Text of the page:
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October 17, 2008

Am I "Reverse-Classist"?

Has our society lost its all of its moral fiber? Is there anything that can be said for the upper class/ wealthy in this country in regards to the basic values that our country has been predicated on? Why have we veered so far away from the concept of equity and equality that we are lost in an abyss of alternate realities for the upper class as opposed to the poor, working class? Why have so many economic institutions been set in place to benefit the very narrow upper percentage of wealthy people despite the overwhelming needs of people like me? Why has the tax burden been shifted to working class (financially poor) families like mine despite rich people’s ability to easily handle the tax burden they deserve?

It is because of the countless institutions that work hand in hand in disguising how they continue to rob the poor man of any freedoms, whether it’s financial, social, or civil. Who runs these organizations? The wealthy. Who benefits from finding loopholes to screw over those who are powerless? The wealthy. This may be an odd contrast to tradition classism, but on many levels I think I might be what you call “reverse-classist?. Being a black man from the inner city in a predominantly white institution of higher learning I am very grateful for the opportunity to get an education, but at the same time dumb-founded by the things I’ve been learning about how my family and friends are oppressed on a daily basis, while students from wealthy families enjoy many freedoms that are denied to people of lower classes. While taxes for dividends, estate, and capital gains (all taxes that affect primarily those of the upper class) have decreased 79%, 46%, and 31%, respectively, payroll taxes (which affected everyone else- middle class, working class, and poor) have increased 25% since 1980 (Ore, pp. 220-221). What does this mean? The wealthy leaders have found loopholes to maintain and intensify their greed, while the average working man/woman continue to watch himself/herself lose ground on the fundamental concepts of life, liberty, and pursuit of happiness.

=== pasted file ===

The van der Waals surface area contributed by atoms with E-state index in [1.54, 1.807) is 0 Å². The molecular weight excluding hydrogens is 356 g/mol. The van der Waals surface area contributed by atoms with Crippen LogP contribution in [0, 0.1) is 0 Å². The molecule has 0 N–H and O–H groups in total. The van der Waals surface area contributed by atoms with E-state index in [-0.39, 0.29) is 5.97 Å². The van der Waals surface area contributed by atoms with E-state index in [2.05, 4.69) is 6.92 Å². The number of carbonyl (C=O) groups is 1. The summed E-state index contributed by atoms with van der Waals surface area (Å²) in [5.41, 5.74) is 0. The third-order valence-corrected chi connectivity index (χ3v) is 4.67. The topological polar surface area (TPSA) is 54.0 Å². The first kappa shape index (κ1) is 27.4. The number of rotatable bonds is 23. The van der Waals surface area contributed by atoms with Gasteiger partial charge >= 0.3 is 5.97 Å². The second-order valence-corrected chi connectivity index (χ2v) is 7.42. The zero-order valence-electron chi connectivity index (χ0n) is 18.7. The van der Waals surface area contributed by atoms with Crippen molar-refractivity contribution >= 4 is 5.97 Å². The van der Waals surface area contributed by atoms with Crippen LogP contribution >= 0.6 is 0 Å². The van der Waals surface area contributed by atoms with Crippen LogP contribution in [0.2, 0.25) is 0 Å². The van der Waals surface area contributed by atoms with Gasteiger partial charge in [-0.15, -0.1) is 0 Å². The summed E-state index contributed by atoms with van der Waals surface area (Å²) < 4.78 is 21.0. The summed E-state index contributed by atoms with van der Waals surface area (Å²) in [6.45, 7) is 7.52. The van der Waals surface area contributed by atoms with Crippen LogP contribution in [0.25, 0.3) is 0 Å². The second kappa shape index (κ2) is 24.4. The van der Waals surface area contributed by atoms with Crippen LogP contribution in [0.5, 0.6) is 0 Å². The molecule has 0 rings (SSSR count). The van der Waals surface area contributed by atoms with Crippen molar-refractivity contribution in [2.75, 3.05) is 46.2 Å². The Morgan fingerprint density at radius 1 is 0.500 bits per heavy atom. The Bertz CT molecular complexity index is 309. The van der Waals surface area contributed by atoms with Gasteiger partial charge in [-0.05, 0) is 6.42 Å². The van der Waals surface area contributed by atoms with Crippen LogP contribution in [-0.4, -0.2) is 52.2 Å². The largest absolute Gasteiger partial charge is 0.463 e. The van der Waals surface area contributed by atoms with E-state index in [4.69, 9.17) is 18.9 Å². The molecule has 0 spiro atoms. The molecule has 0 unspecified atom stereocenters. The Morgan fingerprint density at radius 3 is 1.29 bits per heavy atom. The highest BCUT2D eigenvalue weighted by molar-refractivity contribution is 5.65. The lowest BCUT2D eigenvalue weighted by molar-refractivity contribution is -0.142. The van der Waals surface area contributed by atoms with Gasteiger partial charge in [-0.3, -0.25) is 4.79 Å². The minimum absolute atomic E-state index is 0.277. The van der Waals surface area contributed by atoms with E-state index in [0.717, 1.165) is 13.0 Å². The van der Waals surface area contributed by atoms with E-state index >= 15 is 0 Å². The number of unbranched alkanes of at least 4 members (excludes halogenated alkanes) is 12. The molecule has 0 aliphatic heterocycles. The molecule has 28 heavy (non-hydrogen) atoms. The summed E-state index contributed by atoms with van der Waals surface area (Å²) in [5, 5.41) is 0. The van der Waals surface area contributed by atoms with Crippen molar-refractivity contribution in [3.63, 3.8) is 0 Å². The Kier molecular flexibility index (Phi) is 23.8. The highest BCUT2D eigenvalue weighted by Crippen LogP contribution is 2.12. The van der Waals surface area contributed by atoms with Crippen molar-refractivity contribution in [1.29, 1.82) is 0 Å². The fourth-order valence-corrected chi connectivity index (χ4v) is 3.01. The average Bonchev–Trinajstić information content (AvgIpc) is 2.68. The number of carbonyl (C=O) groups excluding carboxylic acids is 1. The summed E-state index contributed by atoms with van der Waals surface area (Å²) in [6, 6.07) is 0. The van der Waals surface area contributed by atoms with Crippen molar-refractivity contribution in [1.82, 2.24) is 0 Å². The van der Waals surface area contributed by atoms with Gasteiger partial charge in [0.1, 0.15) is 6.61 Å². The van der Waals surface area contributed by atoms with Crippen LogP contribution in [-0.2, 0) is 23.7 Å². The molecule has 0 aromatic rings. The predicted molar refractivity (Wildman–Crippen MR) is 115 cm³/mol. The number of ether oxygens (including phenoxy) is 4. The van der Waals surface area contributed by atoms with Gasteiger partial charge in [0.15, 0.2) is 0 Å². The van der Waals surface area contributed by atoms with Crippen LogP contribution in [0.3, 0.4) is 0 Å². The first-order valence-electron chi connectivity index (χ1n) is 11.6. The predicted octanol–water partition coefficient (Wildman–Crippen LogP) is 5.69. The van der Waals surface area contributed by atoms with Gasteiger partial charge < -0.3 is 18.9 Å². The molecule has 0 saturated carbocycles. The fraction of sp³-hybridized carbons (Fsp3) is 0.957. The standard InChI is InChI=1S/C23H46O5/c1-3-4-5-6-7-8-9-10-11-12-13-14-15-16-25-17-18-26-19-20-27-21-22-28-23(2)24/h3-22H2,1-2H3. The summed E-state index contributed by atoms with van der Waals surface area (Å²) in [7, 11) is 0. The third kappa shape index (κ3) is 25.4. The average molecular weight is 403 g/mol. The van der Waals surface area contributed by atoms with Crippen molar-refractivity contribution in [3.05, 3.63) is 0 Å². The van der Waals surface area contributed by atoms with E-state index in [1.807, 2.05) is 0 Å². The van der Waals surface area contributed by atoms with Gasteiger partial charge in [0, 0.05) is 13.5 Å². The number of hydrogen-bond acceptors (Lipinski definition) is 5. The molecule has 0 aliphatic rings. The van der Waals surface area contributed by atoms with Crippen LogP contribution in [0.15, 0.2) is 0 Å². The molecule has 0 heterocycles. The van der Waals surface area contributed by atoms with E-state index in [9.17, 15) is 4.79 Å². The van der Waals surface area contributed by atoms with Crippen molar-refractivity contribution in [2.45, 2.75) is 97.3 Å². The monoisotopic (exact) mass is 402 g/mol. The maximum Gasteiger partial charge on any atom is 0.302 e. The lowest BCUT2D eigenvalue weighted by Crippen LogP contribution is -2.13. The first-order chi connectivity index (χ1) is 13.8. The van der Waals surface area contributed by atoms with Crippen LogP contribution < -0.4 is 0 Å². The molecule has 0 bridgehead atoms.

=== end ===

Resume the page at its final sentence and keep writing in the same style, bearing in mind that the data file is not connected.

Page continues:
I believe that this disparity has the strongest correlation with the educational systems that deprive lower classes of even being aware that they are continuously being put in increasingly compounding situations of ignorance while all the while perpetuating this breakdown of awareness to succeeding generations. Cultural capital is rarely, if ever, gained by those who come from backgrounds that never received it in previous generations. Access to opportunity is all anyone ever needs to find their own potential, and if you never learn the value of opportunity through educational enlightenment, you are subject to many forces that you never have the opportunity to become aware of, let alone change. This is the key component to the “educational stratification? that lower class people experience. It is sad to say that my educational experience is an exception to the norm. But why can’t the poor get an equal education to those who are wealthy? I’m willing to bet that if the wealthy were forced to pay their fair proportion of taxes and for the government to properly appropriate these taxes to those who needed it the most, this problem could be resolved. But since it is the rich who ultimately decide where the money is allocated (that is, away from the poor), I doubt this shameful practice will ever change (unless we start from the top down by voting for the right president- go Obama!). This is why I could consider myself “reverse-classist?. No offense to my fellow students from wealthy backgrounds. It just sickens me to think that my family pays higher taxes than your family when I’m willing to bet they have an exponentially higher income than some of ours. And at no time will these institutions be willing to undercut themselves at the expense of helping millions of families living check to check with exorbitant expenses ranging from healthcare to coping with home foreclosure and continuous bouts with unemployment.